Mobile Learning

The following statistics were generated by Future Workplace and IESE Business School.

  1. By year end of 2011: nearly forty percent of executives plan to incorporate media tablets into learning and development initiatives and three-quarters of these learning executives plan to incorporate smartphones by the end of this year.
  2. By 2015: Human Resource executives plan to leverage mobile devices not only for learning & performance support but also for coaching and mentoring employees (37%), micro-blogging (27%), augmented reality (14%), and mobile gaming (12%).

My colleague Jeanne Meister blogged about this and I’d like to add to the discussion, given the significance of this.  I have been predicting this kind of change in learning for the past five years. The days of classroom-style learning are being numbered and not so much because they are ineffective, though some might argue that.

It is more so because of the costs and logistics associated with the traditional models, and most importantly, the timing of these event-based models. Matching up a date in advance to the right learning moments of the audience (i.e., when a learner is not only ready to learn it but also ready to apply it) has always been troublesome for both the facilitators/instructors as well as the learners.

This is where the mobile devices come in. There were less than ½ a billion of them in 2000 and now over 12 billion exist. So there are more of them. Which manager or leader  doesn’t have one? In addition, they’ve become increasingly more user-friendly and diverse in their functionality. They are not just for making phone calls, doing emails, and housing your contacts.

Hundreds of business applications are now in full use that are allowing folks to have unprecedented accessibility to information in real-time anywhere and anytime, across the world and across business functions.  In fact, learning has actually lagged in this context. In others words, business functions on mobile devices are much further along than learning functions. This actually bodes well for learning functions as adoption has preceded learning, and will make it easier to integrate, as it will be more SOP.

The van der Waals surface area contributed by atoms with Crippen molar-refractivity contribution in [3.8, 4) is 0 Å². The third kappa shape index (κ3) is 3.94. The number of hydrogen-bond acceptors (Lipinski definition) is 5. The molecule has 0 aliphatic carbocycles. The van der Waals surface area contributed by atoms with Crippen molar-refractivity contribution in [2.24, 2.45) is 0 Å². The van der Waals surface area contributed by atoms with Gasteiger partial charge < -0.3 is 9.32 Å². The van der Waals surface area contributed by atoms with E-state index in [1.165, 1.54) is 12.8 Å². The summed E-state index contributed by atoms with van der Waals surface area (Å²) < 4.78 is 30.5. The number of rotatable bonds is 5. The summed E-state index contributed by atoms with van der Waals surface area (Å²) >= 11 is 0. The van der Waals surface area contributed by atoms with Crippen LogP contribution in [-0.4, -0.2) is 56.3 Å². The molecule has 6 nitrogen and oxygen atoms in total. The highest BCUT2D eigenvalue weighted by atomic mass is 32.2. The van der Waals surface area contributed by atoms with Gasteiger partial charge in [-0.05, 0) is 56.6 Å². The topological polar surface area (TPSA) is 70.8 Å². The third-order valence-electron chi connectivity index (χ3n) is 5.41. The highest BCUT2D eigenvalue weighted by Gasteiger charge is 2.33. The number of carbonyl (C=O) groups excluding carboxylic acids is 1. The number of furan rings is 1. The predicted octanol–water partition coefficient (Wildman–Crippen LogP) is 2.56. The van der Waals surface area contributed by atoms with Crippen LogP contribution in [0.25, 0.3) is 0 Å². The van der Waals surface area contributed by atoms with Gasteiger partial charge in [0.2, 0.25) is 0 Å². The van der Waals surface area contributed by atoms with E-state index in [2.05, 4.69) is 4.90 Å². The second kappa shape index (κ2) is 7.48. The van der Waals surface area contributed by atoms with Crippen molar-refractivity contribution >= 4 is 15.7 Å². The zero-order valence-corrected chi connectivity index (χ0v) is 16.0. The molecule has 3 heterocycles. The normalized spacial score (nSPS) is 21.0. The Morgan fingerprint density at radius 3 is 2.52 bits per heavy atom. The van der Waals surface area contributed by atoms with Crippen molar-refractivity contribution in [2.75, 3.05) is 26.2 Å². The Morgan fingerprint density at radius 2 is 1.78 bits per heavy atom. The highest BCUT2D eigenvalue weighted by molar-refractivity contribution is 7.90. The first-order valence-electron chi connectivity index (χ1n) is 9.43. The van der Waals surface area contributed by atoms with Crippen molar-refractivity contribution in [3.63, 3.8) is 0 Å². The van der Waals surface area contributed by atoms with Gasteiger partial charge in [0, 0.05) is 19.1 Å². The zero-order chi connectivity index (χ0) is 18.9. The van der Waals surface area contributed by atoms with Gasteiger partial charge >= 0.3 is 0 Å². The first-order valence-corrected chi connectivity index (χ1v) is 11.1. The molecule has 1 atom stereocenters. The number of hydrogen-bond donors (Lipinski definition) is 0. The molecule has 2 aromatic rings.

Many experts have been saying for years that learning organizations, those constantly leveraging information to improve their condition (personally, professionally, or organizationally), are the ones that will survive and thrive in these times.

This week at work, conduct a personal assessment. How much of what you do outside of work, in your personal life, relies on some form of mobile technology? Compare that to your life at work. How big is the delta? What can you do to bridge the gap so you can be as efficient at work, as you are outside of work?

One response to “Mobile Learning

  1. Pingback: EdTech 597 Links Entry « Christina DeLeo: EDTECH Portfolio

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